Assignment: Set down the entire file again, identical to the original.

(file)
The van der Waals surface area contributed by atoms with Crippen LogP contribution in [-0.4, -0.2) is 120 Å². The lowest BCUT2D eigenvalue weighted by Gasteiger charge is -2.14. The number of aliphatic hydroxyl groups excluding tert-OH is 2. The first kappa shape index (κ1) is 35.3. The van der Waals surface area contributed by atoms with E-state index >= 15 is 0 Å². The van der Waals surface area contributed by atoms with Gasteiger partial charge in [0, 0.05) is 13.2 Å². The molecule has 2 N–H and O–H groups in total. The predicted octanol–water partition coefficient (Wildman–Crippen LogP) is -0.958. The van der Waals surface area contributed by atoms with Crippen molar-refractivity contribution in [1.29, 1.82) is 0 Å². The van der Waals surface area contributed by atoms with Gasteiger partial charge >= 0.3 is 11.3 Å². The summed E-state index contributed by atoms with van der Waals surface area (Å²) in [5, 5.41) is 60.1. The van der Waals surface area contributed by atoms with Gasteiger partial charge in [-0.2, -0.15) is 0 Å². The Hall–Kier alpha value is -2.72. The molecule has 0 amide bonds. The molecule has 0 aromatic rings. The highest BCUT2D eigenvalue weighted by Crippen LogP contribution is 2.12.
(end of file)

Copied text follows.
The van der Waals surface area contributed by atoms with Crippen LogP contribution in [-0.4, -0.2) is 120 Å². The lowest BCUT2D eigenvalue weighted by Gasteiger charge is -2.14. The number of aliphatic hydroxyl groups excluding tert-OH is 2. The first kappa shape index (κ1) is 35.3. The van der Waals surface area contributed by atoms with E-state index >= 15 is 0 Å². The van der Waals surface area contributed by atoms with Gasteiger partial charge in [0, 0.05) is 13.2 Å². The molecule has 2 N–H and O–H groups in total. The predicted octanol–water partition coefficient (Wildman–Crippen LogP) is -0.958. The van der Waals surface area contributed by atoms with Crippen molar-refractivity contribution in [1.29, 1.82) is 0 Å². The van der Waals surface area contributed by atoms with Gasteiger partial charge >= 0.3 is 11.3 Å². The summed E-state index contributed by atoms with van der Waals surface area (Å²) in [5, 5.41) is 60.1. The van der Waals surface area contributed by atoms with Gasteiger partial charge in [-0.2, -0.15) is 0 Å². The Hall–Kier alpha value is -2.72. The molecule has 0 amide bonds. The molecule has 0 aromatic rings. The highest BCUT2D eigenvalue weighted by Crippen LogP contribution is 2.12.